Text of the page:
Doggy Paddle: The Benefits of Hydrotherapy for Dogs
Story by Liesel Schmidt
While it may sound more impressive by its technical name, the term hydrotherapy simply refers to treatments performed in warm water or pools. Before you start imagining a gaggle of mature women in bathing suits following the lead of a water aerobics instructor while they bob around, there’s actually more to it than that. Hydrotherapy is an overarching term that includes steam baths, foot baths, contrast therapy, hot and cold showers, aquatic physical therapy, warm water baths, immersion therapy and wet saunas and can be as passive as sitting in a jacuzzi or as active as swimming or using an underwater treadmill. Studies show it to be beneficial to humans, but it’s also extremely useful in treating dogs for a variety of issues and can give your furry friend a happier, healthier quality of life.
Much like traditional hydrotherapy for people, canine hydrotherapy is a non-weight bearing exercise performed either in a pool or with the use of an underwater treadmill—though some canine treatment centers offer the use of whirlpools, as well. Regardless, what makes this type of exercise beneficial is the reduction of pressure on the joints and improved range of motion that water creates.
The benefits of canine hydrotherapy, in fact, are many, as studies show it not only removes pressure from the joints and improves range of motion, but also reduces inflammation in the joints, improves circulation, increases muscle mass, builds stamina and strength and improves cardiovascular fitness. Consequently, hydrotherapy is useful in post-operative recovery from orthopedic procedures and can be used to treat dogs with neurological conditions, osteoarthritis, pain due to hip dysplasia and metabolic conditions such as Cushing’s or diabetes that often cause muscle atrophy. It is also effective for paralyzed dogs as well as helping with weight loss in overweight pets. Hydrotherapy can even be used as a training tool to help working dogs reach optimal fitness levels. On the psychological side, dogs that undergo hydrotherapy treatment sessions see the benefits of mental stimulation.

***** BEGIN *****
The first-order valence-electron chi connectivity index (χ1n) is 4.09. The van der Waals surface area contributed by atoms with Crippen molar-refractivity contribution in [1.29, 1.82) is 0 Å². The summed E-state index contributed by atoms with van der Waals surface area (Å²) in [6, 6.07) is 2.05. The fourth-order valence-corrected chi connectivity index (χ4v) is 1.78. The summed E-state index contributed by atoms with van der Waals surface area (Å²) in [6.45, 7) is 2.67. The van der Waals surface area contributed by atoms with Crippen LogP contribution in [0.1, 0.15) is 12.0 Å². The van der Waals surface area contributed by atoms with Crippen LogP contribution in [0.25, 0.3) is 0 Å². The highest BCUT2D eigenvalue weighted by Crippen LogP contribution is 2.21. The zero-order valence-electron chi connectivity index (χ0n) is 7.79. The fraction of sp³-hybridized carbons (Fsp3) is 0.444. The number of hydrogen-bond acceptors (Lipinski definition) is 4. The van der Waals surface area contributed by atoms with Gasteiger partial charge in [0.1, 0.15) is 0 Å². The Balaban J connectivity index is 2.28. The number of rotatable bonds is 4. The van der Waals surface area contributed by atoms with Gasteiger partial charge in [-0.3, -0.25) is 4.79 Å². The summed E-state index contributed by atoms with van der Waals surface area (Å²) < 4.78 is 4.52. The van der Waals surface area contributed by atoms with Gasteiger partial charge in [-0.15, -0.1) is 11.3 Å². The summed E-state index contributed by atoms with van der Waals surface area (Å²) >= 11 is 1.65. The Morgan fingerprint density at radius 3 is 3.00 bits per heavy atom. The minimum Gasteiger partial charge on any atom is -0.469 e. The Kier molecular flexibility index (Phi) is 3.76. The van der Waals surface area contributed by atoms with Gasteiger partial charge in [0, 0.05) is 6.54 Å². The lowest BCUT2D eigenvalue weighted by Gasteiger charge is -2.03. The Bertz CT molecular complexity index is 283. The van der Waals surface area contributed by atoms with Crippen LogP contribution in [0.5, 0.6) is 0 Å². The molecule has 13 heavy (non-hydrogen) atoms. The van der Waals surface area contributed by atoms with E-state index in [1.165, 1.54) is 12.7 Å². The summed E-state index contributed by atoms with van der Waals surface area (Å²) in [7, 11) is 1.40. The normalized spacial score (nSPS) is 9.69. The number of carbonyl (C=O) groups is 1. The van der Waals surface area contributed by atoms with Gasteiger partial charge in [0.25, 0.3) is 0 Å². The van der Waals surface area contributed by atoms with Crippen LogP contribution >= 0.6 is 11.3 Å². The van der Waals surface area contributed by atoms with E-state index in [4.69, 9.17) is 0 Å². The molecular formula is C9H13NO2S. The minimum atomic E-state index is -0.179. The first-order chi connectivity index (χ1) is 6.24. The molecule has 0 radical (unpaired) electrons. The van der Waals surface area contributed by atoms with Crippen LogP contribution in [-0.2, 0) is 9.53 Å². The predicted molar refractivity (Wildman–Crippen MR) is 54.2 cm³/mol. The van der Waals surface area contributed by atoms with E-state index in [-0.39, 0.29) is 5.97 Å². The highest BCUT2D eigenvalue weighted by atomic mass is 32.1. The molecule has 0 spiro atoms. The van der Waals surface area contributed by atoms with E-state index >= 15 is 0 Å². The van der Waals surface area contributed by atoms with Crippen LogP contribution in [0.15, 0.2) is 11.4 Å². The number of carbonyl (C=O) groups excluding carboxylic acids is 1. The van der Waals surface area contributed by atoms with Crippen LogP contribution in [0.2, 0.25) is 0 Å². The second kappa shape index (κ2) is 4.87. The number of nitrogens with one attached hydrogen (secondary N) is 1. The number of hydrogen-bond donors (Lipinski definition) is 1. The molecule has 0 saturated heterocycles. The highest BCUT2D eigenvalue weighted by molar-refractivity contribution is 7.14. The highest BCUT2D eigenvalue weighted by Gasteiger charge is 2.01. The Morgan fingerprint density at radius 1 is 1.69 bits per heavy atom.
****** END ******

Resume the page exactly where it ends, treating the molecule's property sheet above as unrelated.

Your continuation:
“Hydrotherapy can help in rebuilding lost muscle mass and muscle weight due to age, injury or lack of exercise. It’s also a great way for healthy dogs to maintain strong muscles and joints. When swimming, a dog is completely non-weight bearing, which means they can exercise sooner after injury or even when suffering from issues like arthritis." - Lisa Castaneda, owner of Aquatic Paws in Falls Church and Chantilly.
As beneficial as swimming can be for a dog, some dogs need the assurance of a solid surface under their feet to feel relaxed and avoid panic. This is where an underwater treadmill becomes a better option than swimming. Additionally, these enclosed treadmills allow for the water level to be adjusted to suit the particular needs of the dog and increases the dog’s awareness of their own movements through contact with the treadmill belt rather than being suspended in water as they are when swimming. Simply put, they can feel the "ground," which makes them feel more secure. An underwater treadmill also helps in gait re-education, increases muscle mass due to a degree of weight going through the limb and, at the same time, encourages equal weight bearing on all limbs. The treadmill also allows for more controlled movement and alteration of speed, which are important to a dog’s recovery after surgery.
“In the case of using the underwater treadmill rather than swimming, the weight bearing load is decreased by up to 50 percent,” Castaneda explains. “That decrease in impact encourages better range of motion, willingness to put some weight on the foot and building muscle mass and muscle strength as the water acts like resistance bands and increases circulation.
“All dogs, regardless of whether they are swimming or using the treadmill, start with a life jacket,” Castaneda continues. “The goal with the treadmill is to walk for 20 minutes. Sometimes the dog is not able to walk 20 minutes straight, so we do the best we can and build up from there.” Castaneda recommends sessions at least once per week, though many people come twice a week. Results are typically seen by the third visit.